The Cannonball That Created a Saint — and Changed Catholicism

Read what the conversion of St. Ignatius of Loyla can teach you about your spiritual life.

Only one Spanish soldier wanted to stay and fight on May 20, 1521, when it became clear that the advancing French troops were about to overtake the castle in the city of Pamplona. His name was Inigo Lopez de Loyola, a 29-year-old nobleman with an enormous ego who wanted nothing more than to make a name for himself as the bravest knight around. He convinced the Spanish commander to stick it out. This was Inigo’s big chance to become a hero. 

It didn’t turn out well.

As the French finished off their victory, a cannonball shattered Inigo’s leg. Impressed by (or at least pitying) his bravery (or stupidity), the French troops carried Inigo back to his home castle for what would become a long period of excruciatingly painful recovery. 

If this story were a Hollywood movie, his recovery would be compressed into a montage, with an elderly retired soldier tending to Inigo and teaching him to fight with humility. Inigo would return to the battlefield and defeat France once and for all.

What actually happened was way more surprising. That French cannonball ignited a huge transformation in Inigo’s life, who encountered God on his sickbed and decided he wanted to serve the Lord instead of a more worldly king. Eventually changing his name to Ignatius, he would go on to found the Society of Jesus, or Jesuits, which is now the largest community of Catholic priests and brothers in the world. 

Five centuries after the Battle of Pamplona, Ignatius’ Jesuit successors are spending a whole year celebrating that cannonball moment. It seems like an odd anniversary to mark with a huge party — cheers to that time you almost died! — but the cannonball and what followed made Ignatius one of the most revered saints of all time and a perfect spiritual guide for us today. Here are four things we can learn from his story of conversion and what came after.

1. Pay attention to your experiences and emotions. You can encounter God at work there. 

Ignatius spent months in bed recovering from the leg wound. He asked for some exciting novels to read, but there were only two books in the castle: A book about the life of Christ and one about saints. Ignatius read them, begrudgingly at first. He’d then find himself daydreaming, alternating between fantasies about pursuing the hand of a lady through chivalrous activities and mimicking the lives of the saints he was reading about. He enjoyed both of these experiences, but noticed that a while after imagining life as a knight, he was left “dry and sad.”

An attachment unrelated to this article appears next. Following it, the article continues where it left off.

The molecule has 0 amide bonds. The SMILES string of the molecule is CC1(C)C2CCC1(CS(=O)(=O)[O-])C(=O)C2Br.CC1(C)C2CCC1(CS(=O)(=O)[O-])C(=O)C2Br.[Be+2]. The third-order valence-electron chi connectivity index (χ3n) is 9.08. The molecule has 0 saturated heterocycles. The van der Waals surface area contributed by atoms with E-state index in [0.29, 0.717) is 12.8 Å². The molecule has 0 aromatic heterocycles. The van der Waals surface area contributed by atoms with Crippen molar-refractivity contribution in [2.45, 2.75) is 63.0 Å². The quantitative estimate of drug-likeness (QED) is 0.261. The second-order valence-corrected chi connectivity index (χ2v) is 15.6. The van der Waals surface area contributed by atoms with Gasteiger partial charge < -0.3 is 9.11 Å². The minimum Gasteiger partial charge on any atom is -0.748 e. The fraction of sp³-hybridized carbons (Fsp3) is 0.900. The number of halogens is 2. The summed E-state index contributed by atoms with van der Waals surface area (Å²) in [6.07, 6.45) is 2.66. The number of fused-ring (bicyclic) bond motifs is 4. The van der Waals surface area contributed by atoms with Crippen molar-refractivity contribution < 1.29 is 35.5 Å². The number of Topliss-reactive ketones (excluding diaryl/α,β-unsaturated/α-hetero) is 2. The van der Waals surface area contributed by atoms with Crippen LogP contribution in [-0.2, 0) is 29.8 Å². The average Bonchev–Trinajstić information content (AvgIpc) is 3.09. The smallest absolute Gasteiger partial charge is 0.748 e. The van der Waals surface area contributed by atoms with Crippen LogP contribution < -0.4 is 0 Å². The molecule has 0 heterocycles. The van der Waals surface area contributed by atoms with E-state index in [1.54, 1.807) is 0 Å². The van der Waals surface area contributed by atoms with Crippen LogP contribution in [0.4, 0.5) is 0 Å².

When he imagined himself following Jesus as holy men like St. Francis and St. Dominic had done, his joy sustained long after the daydream was over. He eventually noticed this difference, and wrote in his autobiography decades later that this was his very first spiritual insight. It would influence one of his most revolutionary teachings: God deals directly with each person, and we can mine our experiences and emotions to learn about how God might be calling us. (This was so controversial at the time that he got himself thrown in jail by the Inquisition before the authorities decided it wasn’t heretical.) 

If you’re considering changing jobs or getting married, and you’re filled with genuine peace when you contemplate those options, that’s good stuff. God uses those feelings!

2. Carve out quiet time for prayer in a way that works for you. 

Soon after healing, Ignatius was determined to dedicate his life to serving God and helping souls. He spent parts of nearly a year living, praying, and writing in a cave near the Spanish city of Manresa. It was during this time that Ignatius first drafted his most famous work, a collection of prayers and meditations called the “Spiritual Exercises.” Out of his experiences on this prayerful retreat, Ignatius crafted the ultimate retreat guide for the rest of us, which is divided into four “weeks.” 

Jesuits to this day complete the entire retreat twice in their lives —30 days of silent prayer and meditation on the life of Christ, our own sinfulness, and the grace from God that allows us to serve God and others. Ignatius includes a note in the “Spiritual Exercises” that permits them to be taken up throughout the course of one’s daily life — even if we can’t spend a full month in prayer, we can still have fruitful experiences of God.